UWTSD to welcome Tracey McNulty, Swansea Council’s Director of Cultural Services, to the University on November 24


University of Wales Trinity Saint David is delighted to be delivering the second in a series of Faculty of Business and Management lectures focusing on the Welsh Government’s Wellbeing of Future Generations (Wales) Act (2015).

Tracey McNulty, Director of Cultural Services, City and County of Swansea will deliver a talk about ‘A Wales of Cohesive Communities: Sustainable Cities’, on November 24 in Room ASG01 at the Swansea Business School, at 6pm.

The event has been organised by Andrew Campbell, Head of UWTSD’s School of Tourism and Hospitality. Andrew Campbell said:  “Cultural tourism is a key component of academic studies within the School and we have no doubt that Tracey’s talk will be warmly received by students. Our city is rich in cultural heritage, so it is vital that culture plays just as important a role in its future. With work already underway on the University’s £300million SA1 Swansea Waterfront development and other key city centre developments, Swansea will soon undergo the biggest changes to its landscape in 60 years. "Integrating culture in the conception and practice of development is important because it ensures the involvement of local people. Sustainable tourism, heritage-based tourism and cultural and creative industries are powerful drivers of the economy to stimulate local development, generate employment and foster creativity.”

Dr Jane Davidson, Pro Vice-Chancellor for External Engagement and Sustainability and Director of the University’s award winning Institute of Sustainable Practice, Innovation and Resource Effectiveness (INSPIRE) said “We are delighted to welcome Tracey McNulty to the University’s Swansea campus to deliver the second lecture in our Wellbeing of Future Generations series.

“The aim of these lectures is to invite leading thinkers in their field to the University to explore each of the seven goals and to provide insights on how public sector organisations can work together to deliver on the Wellbeing of Future Generations Act. 

“Universities are well placed to take a leading role in effecting the cultural shift needed to drive change.  For example, we have embedded sustainability throughout the campuses, culture, community and curriculum at UWTSD.  It is an underpinning institutional value through which we aim to ensure that our research and curriculum respond to current and future economic and social imperatives but are also mindful of how today’s actions will impact upon the future.”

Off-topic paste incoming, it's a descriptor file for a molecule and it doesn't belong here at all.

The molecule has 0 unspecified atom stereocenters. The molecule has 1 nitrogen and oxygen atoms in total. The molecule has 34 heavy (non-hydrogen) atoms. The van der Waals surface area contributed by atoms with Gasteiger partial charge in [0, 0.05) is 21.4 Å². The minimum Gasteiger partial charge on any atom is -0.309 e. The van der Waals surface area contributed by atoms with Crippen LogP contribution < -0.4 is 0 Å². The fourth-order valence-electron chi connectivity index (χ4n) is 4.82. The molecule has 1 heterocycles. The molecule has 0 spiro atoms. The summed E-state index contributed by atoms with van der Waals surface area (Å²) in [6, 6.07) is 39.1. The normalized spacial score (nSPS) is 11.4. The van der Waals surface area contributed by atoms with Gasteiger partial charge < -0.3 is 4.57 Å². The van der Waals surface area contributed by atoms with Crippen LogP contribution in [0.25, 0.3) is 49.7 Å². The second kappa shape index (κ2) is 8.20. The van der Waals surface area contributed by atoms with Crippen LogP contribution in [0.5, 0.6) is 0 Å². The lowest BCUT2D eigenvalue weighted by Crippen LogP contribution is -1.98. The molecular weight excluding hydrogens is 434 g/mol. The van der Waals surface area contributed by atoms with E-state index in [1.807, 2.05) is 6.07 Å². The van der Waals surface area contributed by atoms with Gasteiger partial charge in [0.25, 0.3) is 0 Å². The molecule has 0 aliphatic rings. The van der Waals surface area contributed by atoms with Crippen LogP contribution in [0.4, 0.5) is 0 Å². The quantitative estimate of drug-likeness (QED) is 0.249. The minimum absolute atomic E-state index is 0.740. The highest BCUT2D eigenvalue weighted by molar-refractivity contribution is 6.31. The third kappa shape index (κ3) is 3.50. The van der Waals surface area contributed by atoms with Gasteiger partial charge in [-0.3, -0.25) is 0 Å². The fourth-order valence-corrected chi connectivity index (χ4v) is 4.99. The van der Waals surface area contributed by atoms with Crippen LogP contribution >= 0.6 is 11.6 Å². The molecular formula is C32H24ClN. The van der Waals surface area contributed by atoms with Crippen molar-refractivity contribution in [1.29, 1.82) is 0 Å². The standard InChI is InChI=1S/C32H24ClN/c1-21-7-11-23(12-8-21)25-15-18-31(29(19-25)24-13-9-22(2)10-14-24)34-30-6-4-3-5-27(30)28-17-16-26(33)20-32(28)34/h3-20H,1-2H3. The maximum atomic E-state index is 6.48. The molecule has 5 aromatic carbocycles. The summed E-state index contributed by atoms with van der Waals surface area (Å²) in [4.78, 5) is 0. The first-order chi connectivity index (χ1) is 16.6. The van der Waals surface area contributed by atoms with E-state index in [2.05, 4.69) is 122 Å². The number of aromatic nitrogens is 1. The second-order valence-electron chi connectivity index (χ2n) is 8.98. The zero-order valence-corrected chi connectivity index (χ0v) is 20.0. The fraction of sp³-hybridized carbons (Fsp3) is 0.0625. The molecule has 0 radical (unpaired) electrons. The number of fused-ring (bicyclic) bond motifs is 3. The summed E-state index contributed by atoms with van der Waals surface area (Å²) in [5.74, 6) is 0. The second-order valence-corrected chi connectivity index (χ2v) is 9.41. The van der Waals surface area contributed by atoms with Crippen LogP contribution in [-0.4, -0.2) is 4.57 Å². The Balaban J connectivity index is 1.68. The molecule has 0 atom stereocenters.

Councillor Rob Stewart, Swansea Council Leader, said: “The council was named the UK’s most sustainable public sector organisation at a major awards ceremony last year, reflecting a huge amount of work that took place in the build-up to the Wellbeing of Future Generations Act coming into force.

“We were also the first council in Wales to put sustainable development reporting mechanisms in place, so we’re very well-placed to ensure sustainability forms a key part of the exciting Swansea regeneration story that’s about to unfold.

“Working in partnership with organisations like the University of Wales Trinity Saint David, our work will meet the requirements of the new legislation by further integrating culture and environmentally-friendly practices at the heart of plans to deliver a more sustainable city for residents and future generations.” 

Pilot Cities; Europe. Culture in Sustainable Cities.

Swansea is one of 11 cities across Europe that's been picked to take part in an innovative cultural exchange programme.

The city is the only one in the UK set to participate in a pilot project to explore the role of culture in sustainable cities, that's been jointly devised by Culture Action Europe and the United Cities and Local Government's Committee on Culture. This programme will enable better local and European understanding of the connection between culture and sustainable development in participating cities though collaboration between the public and private sectors. Pilot measures will be introduced in each participating city, which also include Galway in Ireland, Lisbon in Portugal and Maastricht in the Netherlands.  Exchanges, evaluation and peer learning all form part of the programme, which will enable Swansea to follow in the footsteps of examples of best practice across the continent. Other cities taking part in the pilot project include Gabrovo in Bulgaria, Izmir in Turkey, Namur in Belgium, Pecs in Hungary, Terrassa in Spain, Timisoara in Romania and Lodz in Poland. Consultation and engagement events will be held throughout the autumn and winter, so that priorities can be agreed, helping inform a works programme in future that could last up to 20 months.